Lewy Body Dementia
Lewy body dementia (LBD) is a form of dementia, which is a broad term for a disease of memory, thinking and/or social abilities that are severe enough to interfere with everyday activities. LBD is also a form of Parkinsonism, meaning that it causes some or all of the motor symptoms of Parkinson’s disease (tremor, stiffness, slowness, and walking/balance problems).
Additionally, LBD causes visual hallucinations (seeing things that aren’t there) and unpredictable fluctuations in a person’s level of attention or alertness. Many people will also exhibit changes in mood (such as depression) and alterations in behavior or personality (including agitation or aggression). REM sleep behavior disorder (a condition in which people act out their dreams), fainting spells and low blood pressure can also be associated.
Symptoms of LBD may seem to arise in the course of several months or may be more gradual in onset. The symptoms do, unfortunately, worsen and people with LBD will require progressively more assistance over time.
Parkinson’s vs Lewy Body Dementia
Parkinson’s disease (PD) is characterised by motor symptoms, including resting tremor, stiffness, slowness, and walking/balance problems. The diagnosis of PD relies on the presence of slowness plus tremor and/or stiffness.
Diagnosing Parkinson’s or LBD can be difficult as both have motor symptoms and memory problems. There is no test that can diagnose Lewy body dementia so doctors make the diagnosis based on your medical history and their physical examination.
When significant memory problems develop within one year of the onset of Parkinson’s motor symptoms, LBD is more likely.
If I have Parkinson’s will I get Lewy Body Dementia?
The vast majority of people with Parkinson’s disease have Lewy bodies — clusters of abnormally folded proteins, including alpha-synuclein, which are found in the nerve cells in the brain. Not everyone with Parkinson’s disease who has Lewy bodies gets dementia.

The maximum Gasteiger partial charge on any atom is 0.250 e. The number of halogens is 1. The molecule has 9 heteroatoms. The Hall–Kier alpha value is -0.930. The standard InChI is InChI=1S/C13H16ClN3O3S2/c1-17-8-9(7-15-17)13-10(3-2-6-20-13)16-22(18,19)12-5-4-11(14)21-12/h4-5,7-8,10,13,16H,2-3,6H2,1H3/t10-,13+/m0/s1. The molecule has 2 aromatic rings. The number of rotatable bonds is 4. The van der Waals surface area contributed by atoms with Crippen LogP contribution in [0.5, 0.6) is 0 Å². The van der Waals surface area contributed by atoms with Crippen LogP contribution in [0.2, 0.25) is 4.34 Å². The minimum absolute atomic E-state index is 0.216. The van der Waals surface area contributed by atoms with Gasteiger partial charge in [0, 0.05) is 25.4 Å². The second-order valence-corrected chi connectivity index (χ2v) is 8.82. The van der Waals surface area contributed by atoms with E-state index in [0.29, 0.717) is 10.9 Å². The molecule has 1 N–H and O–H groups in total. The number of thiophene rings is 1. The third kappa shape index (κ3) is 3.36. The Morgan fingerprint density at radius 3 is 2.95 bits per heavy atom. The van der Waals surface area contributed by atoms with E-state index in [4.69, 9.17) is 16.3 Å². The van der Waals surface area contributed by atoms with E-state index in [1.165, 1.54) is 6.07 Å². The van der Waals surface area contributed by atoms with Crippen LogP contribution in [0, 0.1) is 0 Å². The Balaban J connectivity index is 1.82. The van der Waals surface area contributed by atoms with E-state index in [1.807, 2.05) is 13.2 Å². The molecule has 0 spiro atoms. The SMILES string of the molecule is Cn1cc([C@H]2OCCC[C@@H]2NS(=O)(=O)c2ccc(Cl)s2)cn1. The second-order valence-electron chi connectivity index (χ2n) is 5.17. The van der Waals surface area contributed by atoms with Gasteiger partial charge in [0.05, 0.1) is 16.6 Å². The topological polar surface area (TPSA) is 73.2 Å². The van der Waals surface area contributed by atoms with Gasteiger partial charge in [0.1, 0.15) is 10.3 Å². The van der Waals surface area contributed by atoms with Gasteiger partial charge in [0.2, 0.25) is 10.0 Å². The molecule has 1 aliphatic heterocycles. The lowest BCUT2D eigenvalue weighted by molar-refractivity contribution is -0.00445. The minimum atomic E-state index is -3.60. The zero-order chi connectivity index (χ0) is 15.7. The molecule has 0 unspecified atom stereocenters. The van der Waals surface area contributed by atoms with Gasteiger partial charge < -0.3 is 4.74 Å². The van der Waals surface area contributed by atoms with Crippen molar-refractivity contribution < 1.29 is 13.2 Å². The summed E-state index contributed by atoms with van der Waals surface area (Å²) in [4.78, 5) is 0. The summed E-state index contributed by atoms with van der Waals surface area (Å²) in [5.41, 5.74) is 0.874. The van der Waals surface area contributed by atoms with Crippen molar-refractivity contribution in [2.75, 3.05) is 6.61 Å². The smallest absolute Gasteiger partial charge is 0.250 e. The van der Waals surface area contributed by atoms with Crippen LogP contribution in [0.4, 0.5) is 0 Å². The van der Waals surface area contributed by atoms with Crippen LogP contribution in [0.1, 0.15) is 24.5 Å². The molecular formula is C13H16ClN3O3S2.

Treatments for Lewy Body Dementia?
There is currently no medication that slows or stops the progression of Lewy body dementia (LBD). However, there are many medications that can help with the symptoms.
For memory and thinking problems, medications called acetylcholinesterase inhibitors are also used for Alzheimer’s dementia, are commonly prescribed. These drugs sometimes help control behaviour problems and hallucinations as well.
The motor symptoms that are similar to those of Parkinson’s disease (tremor, slowness and stiffness) can be treated with levodopa. Because people with LBD are usually a little more sensitive to the side effects of this medication, doctors use the lowest dosage possible.
If REM sleep behaviour disorder (a sleep disorder in which a person acts out their dreams) is present, melatonin or clonazepam may be helpful.
Can I Prevent Lewy body Dementia?
No therapies or behavioural changes have been identified that can prevent Lewy body dementia (LBD).
Recommendations that appear to reduce the risk factors of developing dementia include:
- Eating a healthy, balanced diet
- Exercising regularly
- Interacting with others socially
- Memory and thinking activities(e.g., reading, completing crossword puzzles, playing a musical instrument, etc.).
- Decreasing stress and getting enough sleep — easier said than done! — are also beneficial for everyone, of course.
Webinar - Parkinson's vs Lewy Body Dementia
In this webinar from The Michael J. Fox Foundation, Dave Iverson moderates the discussion with an expert panel to discuss LBD, Parkinson’s disease and other disorders — MSA, PSP, essential tremor, ALS and multiple sclerosis.
Alexander, diagnosed with Lewy body dementia (LBD) also talks about his symptoms and road to diagnosis.